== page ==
Watching, listening, writing and learning

By Kyle Barr

My internship at Long Island Business News was my first time inside a professional newsroom, my first time writing breaking news stories for a specialized audience — in this case, Long Island’s business community. I saw how real experts in a field work. I heard them construct arguments and watched them construct articles. In a small newsroom with a small staff, I saw up close how people who make their living by writing think and work.

The editorial department had an interesting dynamic. On the left side of the room were two cubicles where Dave Winzelberg and Claude Solnik worked, sending barbs and quips back and forth to each other like an old married couple. Winzelberg is a wiz when it comes to real estate. Claude Solnik, in addition to covering the usual business stories related to acquisitions, mergers and the like, is the crusading type who especially likes to write about corruption or people being caught for bad business practices. After hearing something he cared about, even if it came from across the room, he would slide over to that person’s cubicle, lean over the side and talk his or her ears off.

There were only five reporters—six, including me. It was a strange environment. I wondered at first whether such a place could turn into a news mill. While the website always has its fair share of short, one-source articles, the general reporting skill of those involved allowed it to rise above that level.

But the size of the staff also put a lot of pressure on the journalists there. Jenna Marci, who works on the web portion, often does the work of several people. Solnik and Winzelburg also do quite a lot of articles. Everybody there is a reporter on top of other responsibilities.

Really, I learned that the most important thing a news organization can do is make its staffers feel involved in the objective of the paper. Long Island Business News is a business-to-business newspaper, but the reporters truly care about reporting about injustice, and they enjoy finding the human element in business.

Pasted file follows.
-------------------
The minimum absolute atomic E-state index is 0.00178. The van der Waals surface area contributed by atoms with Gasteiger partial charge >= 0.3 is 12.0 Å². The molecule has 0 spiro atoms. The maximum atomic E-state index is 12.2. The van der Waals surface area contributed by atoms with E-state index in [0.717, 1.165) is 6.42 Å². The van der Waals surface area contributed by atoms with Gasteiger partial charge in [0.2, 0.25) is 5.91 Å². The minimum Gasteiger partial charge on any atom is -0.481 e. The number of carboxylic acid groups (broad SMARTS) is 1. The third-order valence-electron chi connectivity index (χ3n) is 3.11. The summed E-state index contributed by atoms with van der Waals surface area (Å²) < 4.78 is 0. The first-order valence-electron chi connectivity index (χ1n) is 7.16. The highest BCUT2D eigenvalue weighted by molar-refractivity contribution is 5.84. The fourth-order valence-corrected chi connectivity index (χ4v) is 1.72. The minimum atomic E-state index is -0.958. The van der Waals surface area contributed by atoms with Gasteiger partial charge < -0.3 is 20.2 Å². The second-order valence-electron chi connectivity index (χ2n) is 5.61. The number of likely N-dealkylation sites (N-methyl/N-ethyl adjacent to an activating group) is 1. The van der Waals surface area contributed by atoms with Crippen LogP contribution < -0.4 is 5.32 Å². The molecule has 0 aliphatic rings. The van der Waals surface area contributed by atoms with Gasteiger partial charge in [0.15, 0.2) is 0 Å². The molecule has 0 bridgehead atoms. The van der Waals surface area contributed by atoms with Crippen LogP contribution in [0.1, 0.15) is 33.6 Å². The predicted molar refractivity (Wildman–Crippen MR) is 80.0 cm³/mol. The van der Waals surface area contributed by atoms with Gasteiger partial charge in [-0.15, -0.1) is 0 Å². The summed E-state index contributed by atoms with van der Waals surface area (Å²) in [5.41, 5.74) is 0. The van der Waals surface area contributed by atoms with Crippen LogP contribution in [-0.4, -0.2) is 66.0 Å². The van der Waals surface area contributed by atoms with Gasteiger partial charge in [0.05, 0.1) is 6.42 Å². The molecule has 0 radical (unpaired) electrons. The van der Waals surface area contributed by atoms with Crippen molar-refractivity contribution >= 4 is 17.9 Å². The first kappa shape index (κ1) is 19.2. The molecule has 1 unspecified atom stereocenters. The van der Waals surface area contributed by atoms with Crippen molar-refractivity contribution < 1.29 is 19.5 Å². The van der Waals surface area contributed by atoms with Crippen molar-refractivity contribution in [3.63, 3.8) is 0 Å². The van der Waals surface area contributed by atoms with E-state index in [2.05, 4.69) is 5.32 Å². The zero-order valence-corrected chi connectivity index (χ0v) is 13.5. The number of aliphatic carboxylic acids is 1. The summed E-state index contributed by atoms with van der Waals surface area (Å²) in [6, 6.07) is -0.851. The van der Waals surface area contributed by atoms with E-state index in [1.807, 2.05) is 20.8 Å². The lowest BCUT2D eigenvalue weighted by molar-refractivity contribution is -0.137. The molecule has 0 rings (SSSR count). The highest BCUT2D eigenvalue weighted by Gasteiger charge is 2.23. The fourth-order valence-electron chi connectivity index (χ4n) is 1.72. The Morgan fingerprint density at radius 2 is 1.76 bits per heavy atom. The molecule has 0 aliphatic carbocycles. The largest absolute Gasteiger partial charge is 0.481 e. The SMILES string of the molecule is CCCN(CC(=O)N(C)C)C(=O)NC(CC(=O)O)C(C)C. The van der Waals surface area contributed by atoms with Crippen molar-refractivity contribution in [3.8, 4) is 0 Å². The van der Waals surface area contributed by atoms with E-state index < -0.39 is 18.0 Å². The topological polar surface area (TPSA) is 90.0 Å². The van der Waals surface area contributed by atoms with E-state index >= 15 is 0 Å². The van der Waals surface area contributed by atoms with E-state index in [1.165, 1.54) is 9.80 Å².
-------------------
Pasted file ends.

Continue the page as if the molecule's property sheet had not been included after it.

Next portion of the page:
Editor Joe Dowd and the other editors care about the people who work under them. They are strict on deadlines, and they push interns hard, but they respond well to those who clearly put effort and initiative into their work. I once got sick, and I told one person at the office that I was honestly very sorry that I wasn’t able to make it. I asked if I could just work from home. They said I didn’t have to, but I insisted.

I was allowed to set my own hours from the beginning, and I made it a day, from 9 a.m. to 4 p.m. My usual duties were working on the Movers and Shakers portion of the site, working on the calendar, helping with copy editing and, of course, writing articles. Often I was given an article from the LI Focus section, which mainly dealt with features and other overview type articles. I worked on short stories for the web, but I was also allowed to pitch my own stories, such as one I did about bookstores and another about changes concerning accountants and health care.

One of the most interesting aspects of working at LIBN is constant contact with public relations people. They are gatekeepers, and a bad one can ruin your day. I was lucky that LIBN already had good relationships with many spokespersons.

I have never been pitched pieces before, and at first, I was hesitant to respond. I had always felt that PR people were the enemy, based on my experiences as a student reporter at Suffolk Community College and at Stony Brook, where the media relations staff has always hindered, never helped.

When a PR person praised one of my articles, saying that he loved it, I leaned back in my chair. My first thought was that I wasn’t there to please the PR person; I was there to deliver information to the audience. Getting compliments from a spokesperson felt, in a way, wrong.

But I had to get over these feelings. Of course I had to maintain my independence, but I could take ideas that a PR representative offered and move beyond them. I did this with an article about the shortage of airplane pilots, which was pitched as a way to get attention to a PR agent’s client, but I felt satisfied when I expanded it into other aspects of the situation.

The internship was a provocative experience. It makes me hunger for another newsroom environment. I enjoyed the people I worked with and enjoyed the articles I wrote. I hope one day I can do the same thing professionally.